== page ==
Thursday, July 14, 2016

The Sapientia Omniformis (The Wisdom of Every Form) of Creation: Saint Bonaventure

Sapientia omniformis is the name Saint Bonaventure gives to the wisdom which is revealed in creation, as explained by Father Joseph Ratzinger.

It is in the sapientia omniformis that the letter of creation becomes understandable and speaks to us of the glory of the Creator...[W]e are threatened with the danger of remaining with the letter and of thus overlooking the true sign-value of things. Because of our situation in salvation history, this danger has become particularly acute. Indeed, wisdom raises its captivating and inviting voice in all things. But "we do not find her (wisdom), just as the unlettered layman is not interested in the contents of the book that he hold in his hands. So it is with us. The language of the universe has become like Greek, Hebrew, or some barbarous language; it has become fundamentally unknown."

So there is a striking parallel between the revelation of Scripture and that of creation. In both cases, the revelation is hidden behind the letters that veil it; in both cases, the unveiling of the revelation is the task of the Spirit who transcends the level of the literal in a living, existential movement which penetrates into the realm of the intellectual-spiritual. It is from this danger that the two basic religious errors arise. As regards the understanding of creation, the philosopher who forgets or even denies the possibility or reducing things to their true meaning represents that which the Jew represents relative to Scripture. It is the viewpoint of Bonaventure...that the contemplative power in man has been extinguished in the present historical situation so that the understanding of the book of creation will be inaugurated only with the healing and helping revelation of grace.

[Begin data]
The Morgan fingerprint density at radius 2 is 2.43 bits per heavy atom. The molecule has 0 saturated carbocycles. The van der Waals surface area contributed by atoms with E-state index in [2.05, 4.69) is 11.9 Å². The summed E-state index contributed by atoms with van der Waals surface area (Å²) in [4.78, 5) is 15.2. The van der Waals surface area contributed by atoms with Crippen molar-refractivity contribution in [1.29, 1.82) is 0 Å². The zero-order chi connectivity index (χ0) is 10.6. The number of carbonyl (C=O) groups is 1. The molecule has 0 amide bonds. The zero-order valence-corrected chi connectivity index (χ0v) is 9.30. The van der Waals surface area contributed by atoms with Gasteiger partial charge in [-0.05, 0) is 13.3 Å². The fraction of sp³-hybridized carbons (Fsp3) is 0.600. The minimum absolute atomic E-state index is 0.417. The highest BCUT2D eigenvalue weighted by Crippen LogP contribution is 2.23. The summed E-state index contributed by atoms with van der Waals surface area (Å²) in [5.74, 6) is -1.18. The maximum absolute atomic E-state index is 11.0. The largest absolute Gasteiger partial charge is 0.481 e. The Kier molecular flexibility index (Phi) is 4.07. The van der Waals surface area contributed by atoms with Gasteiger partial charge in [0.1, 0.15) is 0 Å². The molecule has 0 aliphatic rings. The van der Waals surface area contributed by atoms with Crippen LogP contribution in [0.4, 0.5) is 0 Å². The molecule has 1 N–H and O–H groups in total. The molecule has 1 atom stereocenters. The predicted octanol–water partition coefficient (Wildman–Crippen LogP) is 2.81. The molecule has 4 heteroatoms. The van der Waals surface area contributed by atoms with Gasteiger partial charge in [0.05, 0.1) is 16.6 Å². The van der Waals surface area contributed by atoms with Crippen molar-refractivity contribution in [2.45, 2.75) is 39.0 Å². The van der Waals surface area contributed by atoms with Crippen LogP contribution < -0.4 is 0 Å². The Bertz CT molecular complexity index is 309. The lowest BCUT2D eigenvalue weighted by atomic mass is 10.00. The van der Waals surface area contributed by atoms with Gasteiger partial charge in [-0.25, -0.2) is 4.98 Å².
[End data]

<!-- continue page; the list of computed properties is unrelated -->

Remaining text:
This conviction of the sign-character of the entire creation is the root of the Bonaventurian symbolism of creation...[T]he Itinerarium mentis in Deum...attempts to construct a "ladder" to the Creator from all the things of this world. "He who does not allow himself to be illumined by the glory of created things, is blind; he who does not awaken to their call is deaf; he who does not praise God for all His works is mute; he who does not discover the First Principle from all these signs is a fool. Therefore, open your eyes, call upon your spiritual ears; loosen your lips and apply your heart so that you may see, hear, praise, love, serve, glorify, and honor your God in all creatures, lest the entire universe raise itself against you. For therefore the earth will rise up to struggle with those who do not understand (Wisdom 5:21); but it (the earth) will be the foundation of glory for the wise who can say with the Prophet: 'For you have made me glad, O Lord, by your works; of the deeds of your hands I joyfully sing. How great are your deeds, O Lord. In Wisdom you have made them all; the earth is full of your creations' (Ps. 91:5, 103:24)." This text shows more clearly than any analysis we might attempt how far Bonaventure has abandoned anything that might be called merely a Greek 'physical-theology' such as that which is often attributed to the unbiblical renewal of the Catholic theologia naturalis. Bonaventure's hymn of praise to the creator-God lives entirely from the spirit of the psalms. He does not deny the inheritance coming from Greece, but this heritage here enters fully into the service of the Christian faith.

Joseph Ratzinger, The Theology of History in Saint Bonaventure, Chicago: Franciscan Herald Press, 1989, 84-86.
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